Frankel puts it a little differently, but just a little. He writes, “Don’t aim at success – the more you aim at it and make it a target, the more you are going to miss it. For success, like happiness, cannot be pursued; it must ensue, and it only does so as the unintended side-effect of one’s personal dedication to a cause greater than oneself.”
But even being dedicated to a cause greater than oneself can be, and in truth often is a roadblock we put in front of ourselves. Say that cause is world hunger. How can I dedicate myself to a problem I cannot possibly cure? How can my life have meaning if I strive all my life to address world hunger, and yet, when I die I am well aware that millions remain hungry?
But again, that’s a self-imposed roadblock. It’s not how big we are that counts. WHO we are is all that ever truly matters, for who we are is all we ever truly have. The question then is not “Did you end world hunger?” The question is, “Were you the kind of person who tried?”
I realize this is counter-culture. In our culture “success” is everything. Somehow we have moved seamlessly from “It’s not whether you win or lose, it’s how you play the game” to “Winning isn’t everything, it’s the only thing.” Bull! Harmful, self-defeating bull!
My person favorite of the Biblical prophets is Micah. Micah writes, a little later than the passage in our earlier reading, “Wherewith shall I come before the Lord, and how bow myself before God on high? Shall I come before Him with burnt-offerings, with calves of a year old? Will the Lord be pleased with thousands of rams, with ten thousands of rivers of oil? Shall I give my first-born for my transgression, the fruit of my body for the sin of my soul?” These are the questions that have consumed us, all of us, all of our spiritual paths. How shall we pray? What is the right way to bow? What shall we bring? What must we offer? But Micah tells us, “What doth the Lord require of thee: only this – act with justice, love compassion, and walk humbly with your God.”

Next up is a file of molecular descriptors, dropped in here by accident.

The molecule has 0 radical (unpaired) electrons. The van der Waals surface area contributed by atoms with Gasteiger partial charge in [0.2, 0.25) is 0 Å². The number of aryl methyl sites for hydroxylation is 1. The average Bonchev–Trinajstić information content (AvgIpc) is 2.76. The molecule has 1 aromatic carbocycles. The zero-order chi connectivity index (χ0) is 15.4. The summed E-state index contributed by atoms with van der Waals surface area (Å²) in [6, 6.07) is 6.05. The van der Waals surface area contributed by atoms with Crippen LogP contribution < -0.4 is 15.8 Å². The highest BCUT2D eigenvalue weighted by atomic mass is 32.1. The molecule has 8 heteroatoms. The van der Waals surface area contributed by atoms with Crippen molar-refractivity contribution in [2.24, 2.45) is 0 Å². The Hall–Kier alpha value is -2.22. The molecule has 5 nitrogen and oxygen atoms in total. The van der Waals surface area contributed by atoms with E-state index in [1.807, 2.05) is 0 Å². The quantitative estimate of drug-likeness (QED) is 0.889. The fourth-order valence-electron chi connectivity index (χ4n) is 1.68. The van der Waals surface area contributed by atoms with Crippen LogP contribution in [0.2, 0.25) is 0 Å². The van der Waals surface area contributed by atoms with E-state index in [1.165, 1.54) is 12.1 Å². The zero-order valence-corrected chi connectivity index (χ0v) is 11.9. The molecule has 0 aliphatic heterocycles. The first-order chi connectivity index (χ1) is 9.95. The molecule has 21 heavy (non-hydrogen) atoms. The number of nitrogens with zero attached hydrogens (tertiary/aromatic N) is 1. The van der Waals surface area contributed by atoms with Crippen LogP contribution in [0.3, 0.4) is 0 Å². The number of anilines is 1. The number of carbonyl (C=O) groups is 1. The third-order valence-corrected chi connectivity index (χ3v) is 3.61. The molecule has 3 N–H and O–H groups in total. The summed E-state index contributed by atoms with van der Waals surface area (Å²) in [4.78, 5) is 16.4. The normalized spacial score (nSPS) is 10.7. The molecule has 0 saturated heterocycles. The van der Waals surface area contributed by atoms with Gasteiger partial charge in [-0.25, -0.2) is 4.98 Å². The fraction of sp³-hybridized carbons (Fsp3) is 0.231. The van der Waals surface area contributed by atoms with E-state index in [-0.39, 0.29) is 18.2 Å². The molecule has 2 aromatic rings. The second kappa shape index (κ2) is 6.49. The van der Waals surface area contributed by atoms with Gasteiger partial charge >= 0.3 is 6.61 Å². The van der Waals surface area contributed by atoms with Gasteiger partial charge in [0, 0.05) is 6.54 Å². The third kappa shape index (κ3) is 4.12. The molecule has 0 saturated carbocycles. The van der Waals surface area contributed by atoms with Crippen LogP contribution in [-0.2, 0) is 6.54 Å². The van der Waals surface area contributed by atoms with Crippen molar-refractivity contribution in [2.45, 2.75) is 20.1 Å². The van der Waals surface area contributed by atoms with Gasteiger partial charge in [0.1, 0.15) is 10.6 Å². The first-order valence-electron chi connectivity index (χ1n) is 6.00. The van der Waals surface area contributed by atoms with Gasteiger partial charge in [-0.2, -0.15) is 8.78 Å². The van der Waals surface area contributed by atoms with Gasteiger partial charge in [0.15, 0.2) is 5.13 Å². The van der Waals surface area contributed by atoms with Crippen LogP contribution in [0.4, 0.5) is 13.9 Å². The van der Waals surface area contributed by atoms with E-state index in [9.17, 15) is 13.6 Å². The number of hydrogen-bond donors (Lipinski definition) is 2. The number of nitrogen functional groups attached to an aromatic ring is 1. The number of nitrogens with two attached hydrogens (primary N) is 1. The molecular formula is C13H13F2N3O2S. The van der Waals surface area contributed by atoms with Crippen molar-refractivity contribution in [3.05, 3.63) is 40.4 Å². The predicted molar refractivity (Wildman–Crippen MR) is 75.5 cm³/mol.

A life of meaning? Be a person who acts with justice, loves compassion, and walks humbly with your God.
This last, I believe, is often misunderstood. So I’d like to spend some time here. It’s not walk humbly with your God because God is so great. It is walk humbly as you walk with your God.
Jesus, you remember him, he came a little after Micah, when Jesus said that the meek will inherit the earth, I don’t believe he saw it as a consolation prize. I believe he was echoing Micah. The meek will inherit the earth because our survival depends on the meek… who nonetheless continue forward. Walk humbly, Micah tells us, not bow humbly, or sit or pray humbly, but walk. So how does one walk humbly with meaning?
For me, one of life’s great balancing acts is to remain unshakably certain of my value as a human being as I realize at one and the same moment how little my poor efforts matter to the unwinding of the cosmos.
Our job then, if we are to live with meaning, is not to contribute wonders, but to contribute. How much good we do in this world is, quite frankly, a matter of luck – happenstance of birth, being in the right place at the right time, whatever. It’s all luck, and luck is no excuse for pride. But in a world that tells us that bigger is better, a world that looks up to people who make the most money, regardless of how; or become famous, regardless of how, keeping our balance can be tricky indeed.